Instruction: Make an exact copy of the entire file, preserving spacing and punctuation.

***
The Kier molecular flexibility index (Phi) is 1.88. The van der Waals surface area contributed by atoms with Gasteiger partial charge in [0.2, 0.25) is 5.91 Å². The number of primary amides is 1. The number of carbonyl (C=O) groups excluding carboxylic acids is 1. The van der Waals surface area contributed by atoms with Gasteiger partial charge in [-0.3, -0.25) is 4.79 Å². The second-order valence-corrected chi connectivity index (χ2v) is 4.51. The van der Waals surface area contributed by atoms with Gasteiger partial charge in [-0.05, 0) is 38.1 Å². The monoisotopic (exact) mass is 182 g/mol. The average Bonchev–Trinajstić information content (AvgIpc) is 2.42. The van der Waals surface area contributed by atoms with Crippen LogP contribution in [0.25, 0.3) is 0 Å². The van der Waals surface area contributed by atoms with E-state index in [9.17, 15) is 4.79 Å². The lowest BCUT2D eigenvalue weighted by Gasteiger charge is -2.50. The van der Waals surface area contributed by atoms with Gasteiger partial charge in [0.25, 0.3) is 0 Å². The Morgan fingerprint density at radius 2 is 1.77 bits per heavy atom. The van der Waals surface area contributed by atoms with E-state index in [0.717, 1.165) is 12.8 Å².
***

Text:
The Kier molecular flexibility index (Phi) is 1.88. The van der Waals surface area contributed by atoms with Gasteiger partial charge in [0.2, 0.25) is 5.91 Å². The number of primary amides is 1. The number of carbonyl (C=O) groups excluding carboxylic acids is 1. The van der Waals surface area contributed by atoms with Gasteiger partial charge in [-0.3, -0.25) is 4.79 Å². The second-order valence-corrected chi connectivity index (χ2v) is 4.51. The van der Waals surface area contributed by atoms with Gasteiger partial charge in [-0.05, 0) is 38.1 Å². The monoisotopic (exact) mass is 182 g/mol. The average Bonchev–Trinajstić information content (AvgIpc) is 2.42. The van der Waals surface area contributed by atoms with Crippen LogP contribution in [0.25, 0.3) is 0 Å². The van der Waals surface area contributed by atoms with E-state index in [9.17, 15) is 4.79 Å². The lowest BCUT2D eigenvalue weighted by Gasteiger charge is -2.50. The van der Waals surface area contributed by atoms with Gasteiger partial charge in [0.25, 0.3) is 0 Å². The Morgan fingerprint density at radius 2 is 1.77 bits per heavy atom. The van der Waals surface area contributed by atoms with E-state index in [0.717, 1.165) is 12.8 Å².